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Max's story: A Transgender Inquiry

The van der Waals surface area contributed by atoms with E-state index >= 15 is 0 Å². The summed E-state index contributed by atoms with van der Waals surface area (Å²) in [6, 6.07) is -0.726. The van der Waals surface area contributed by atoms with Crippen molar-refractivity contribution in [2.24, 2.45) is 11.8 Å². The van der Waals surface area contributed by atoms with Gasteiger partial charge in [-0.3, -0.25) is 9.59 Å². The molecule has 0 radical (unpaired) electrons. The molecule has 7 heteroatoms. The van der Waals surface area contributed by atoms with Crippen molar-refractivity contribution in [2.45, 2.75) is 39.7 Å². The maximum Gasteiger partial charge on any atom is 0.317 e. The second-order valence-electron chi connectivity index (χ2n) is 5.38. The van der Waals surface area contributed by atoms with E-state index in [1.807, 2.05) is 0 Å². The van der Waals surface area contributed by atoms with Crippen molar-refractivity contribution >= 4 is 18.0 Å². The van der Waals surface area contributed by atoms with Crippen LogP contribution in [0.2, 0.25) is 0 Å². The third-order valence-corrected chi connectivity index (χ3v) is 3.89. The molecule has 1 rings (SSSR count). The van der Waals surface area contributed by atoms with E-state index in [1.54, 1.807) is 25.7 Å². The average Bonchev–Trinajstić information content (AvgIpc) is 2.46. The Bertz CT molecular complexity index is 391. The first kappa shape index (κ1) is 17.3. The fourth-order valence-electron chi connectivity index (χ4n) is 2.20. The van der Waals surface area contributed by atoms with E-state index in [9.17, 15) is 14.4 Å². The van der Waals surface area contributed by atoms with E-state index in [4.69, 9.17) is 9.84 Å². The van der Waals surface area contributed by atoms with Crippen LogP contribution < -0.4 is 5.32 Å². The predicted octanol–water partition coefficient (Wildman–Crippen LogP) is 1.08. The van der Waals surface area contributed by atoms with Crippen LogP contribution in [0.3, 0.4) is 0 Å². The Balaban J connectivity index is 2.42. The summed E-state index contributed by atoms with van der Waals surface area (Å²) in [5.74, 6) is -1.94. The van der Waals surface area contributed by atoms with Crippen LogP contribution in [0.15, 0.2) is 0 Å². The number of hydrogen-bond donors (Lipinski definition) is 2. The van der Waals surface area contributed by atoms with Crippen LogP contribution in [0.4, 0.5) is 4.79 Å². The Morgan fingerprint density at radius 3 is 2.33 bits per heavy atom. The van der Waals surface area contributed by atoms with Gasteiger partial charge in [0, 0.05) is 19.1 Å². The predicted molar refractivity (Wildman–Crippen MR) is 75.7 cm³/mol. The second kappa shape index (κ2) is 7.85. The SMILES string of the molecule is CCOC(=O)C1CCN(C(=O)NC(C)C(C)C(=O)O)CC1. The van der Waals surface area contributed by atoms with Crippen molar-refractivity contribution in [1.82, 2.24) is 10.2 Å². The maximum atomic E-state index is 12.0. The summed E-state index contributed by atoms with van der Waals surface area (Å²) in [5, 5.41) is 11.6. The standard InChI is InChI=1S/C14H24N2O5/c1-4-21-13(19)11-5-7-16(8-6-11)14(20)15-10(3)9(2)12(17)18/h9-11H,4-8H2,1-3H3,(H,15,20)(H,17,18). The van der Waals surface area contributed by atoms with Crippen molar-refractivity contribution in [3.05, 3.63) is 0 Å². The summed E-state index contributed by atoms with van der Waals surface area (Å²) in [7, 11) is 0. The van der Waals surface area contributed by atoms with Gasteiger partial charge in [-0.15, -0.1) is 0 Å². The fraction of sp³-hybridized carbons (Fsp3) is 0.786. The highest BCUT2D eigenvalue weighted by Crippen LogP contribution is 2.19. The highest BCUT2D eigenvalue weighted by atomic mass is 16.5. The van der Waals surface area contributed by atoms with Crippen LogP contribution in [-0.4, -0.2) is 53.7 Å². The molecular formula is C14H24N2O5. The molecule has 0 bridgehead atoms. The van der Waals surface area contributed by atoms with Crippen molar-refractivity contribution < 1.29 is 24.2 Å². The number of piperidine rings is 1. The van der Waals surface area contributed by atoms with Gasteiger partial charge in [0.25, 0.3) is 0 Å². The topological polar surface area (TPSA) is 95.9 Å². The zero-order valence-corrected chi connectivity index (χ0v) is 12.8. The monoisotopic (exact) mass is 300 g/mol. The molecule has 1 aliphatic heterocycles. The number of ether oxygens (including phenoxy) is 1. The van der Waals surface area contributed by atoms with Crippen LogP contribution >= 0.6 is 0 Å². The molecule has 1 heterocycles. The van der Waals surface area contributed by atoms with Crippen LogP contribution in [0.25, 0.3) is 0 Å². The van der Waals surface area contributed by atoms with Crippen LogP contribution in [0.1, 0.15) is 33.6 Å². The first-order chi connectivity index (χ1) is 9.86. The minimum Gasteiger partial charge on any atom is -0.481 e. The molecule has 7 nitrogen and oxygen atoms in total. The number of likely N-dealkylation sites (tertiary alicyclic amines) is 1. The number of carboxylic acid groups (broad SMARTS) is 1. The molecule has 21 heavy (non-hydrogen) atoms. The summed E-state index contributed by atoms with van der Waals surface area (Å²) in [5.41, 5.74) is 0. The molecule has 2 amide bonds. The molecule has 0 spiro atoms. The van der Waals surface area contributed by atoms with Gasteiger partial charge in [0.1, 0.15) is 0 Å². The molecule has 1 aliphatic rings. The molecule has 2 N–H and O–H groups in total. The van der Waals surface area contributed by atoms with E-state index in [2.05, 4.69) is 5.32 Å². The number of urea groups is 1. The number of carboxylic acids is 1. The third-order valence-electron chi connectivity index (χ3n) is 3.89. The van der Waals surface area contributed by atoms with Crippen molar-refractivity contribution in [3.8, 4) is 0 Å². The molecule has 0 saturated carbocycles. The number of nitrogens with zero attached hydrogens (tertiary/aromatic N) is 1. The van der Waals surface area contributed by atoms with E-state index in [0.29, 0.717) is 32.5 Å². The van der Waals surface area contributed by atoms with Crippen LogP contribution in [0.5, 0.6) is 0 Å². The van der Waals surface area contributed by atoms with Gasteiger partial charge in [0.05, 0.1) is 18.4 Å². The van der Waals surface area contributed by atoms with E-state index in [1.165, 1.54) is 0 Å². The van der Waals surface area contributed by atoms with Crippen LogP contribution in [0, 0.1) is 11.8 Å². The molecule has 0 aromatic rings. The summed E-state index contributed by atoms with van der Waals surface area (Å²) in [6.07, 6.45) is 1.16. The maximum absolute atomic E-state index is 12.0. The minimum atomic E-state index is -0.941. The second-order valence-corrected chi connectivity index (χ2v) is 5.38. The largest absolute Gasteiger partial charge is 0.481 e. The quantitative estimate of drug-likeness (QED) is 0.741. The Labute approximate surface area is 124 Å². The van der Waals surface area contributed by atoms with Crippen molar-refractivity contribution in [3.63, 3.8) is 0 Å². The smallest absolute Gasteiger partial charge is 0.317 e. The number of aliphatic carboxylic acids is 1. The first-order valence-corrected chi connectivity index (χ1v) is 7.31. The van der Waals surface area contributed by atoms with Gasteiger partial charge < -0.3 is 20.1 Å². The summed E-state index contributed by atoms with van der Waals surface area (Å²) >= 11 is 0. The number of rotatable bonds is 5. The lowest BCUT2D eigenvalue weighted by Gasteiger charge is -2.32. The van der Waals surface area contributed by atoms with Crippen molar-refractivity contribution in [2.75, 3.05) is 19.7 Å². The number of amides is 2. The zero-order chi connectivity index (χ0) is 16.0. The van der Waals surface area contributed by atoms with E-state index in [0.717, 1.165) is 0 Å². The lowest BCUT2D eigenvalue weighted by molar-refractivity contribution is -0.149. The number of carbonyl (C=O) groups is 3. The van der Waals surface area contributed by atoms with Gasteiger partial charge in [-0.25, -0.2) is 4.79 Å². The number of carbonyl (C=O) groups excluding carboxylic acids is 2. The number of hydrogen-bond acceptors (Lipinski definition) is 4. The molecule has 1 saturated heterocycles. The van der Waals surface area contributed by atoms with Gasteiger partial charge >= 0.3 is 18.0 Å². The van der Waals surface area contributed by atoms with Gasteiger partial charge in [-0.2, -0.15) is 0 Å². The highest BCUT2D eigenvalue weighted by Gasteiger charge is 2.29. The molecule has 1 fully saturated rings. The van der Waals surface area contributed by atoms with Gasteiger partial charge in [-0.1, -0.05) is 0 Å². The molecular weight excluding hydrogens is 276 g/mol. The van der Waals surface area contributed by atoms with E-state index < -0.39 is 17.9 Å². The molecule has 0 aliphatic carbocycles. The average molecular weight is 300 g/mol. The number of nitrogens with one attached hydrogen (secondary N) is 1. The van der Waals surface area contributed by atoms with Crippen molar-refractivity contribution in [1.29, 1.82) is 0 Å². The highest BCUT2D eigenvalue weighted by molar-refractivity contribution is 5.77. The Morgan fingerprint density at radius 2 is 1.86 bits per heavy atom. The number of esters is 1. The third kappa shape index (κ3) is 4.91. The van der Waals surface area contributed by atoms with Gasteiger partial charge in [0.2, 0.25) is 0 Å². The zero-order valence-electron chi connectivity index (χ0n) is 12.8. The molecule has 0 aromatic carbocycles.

Tue 8 Sep 2009 In: True Stories View at Wayback View at NDHA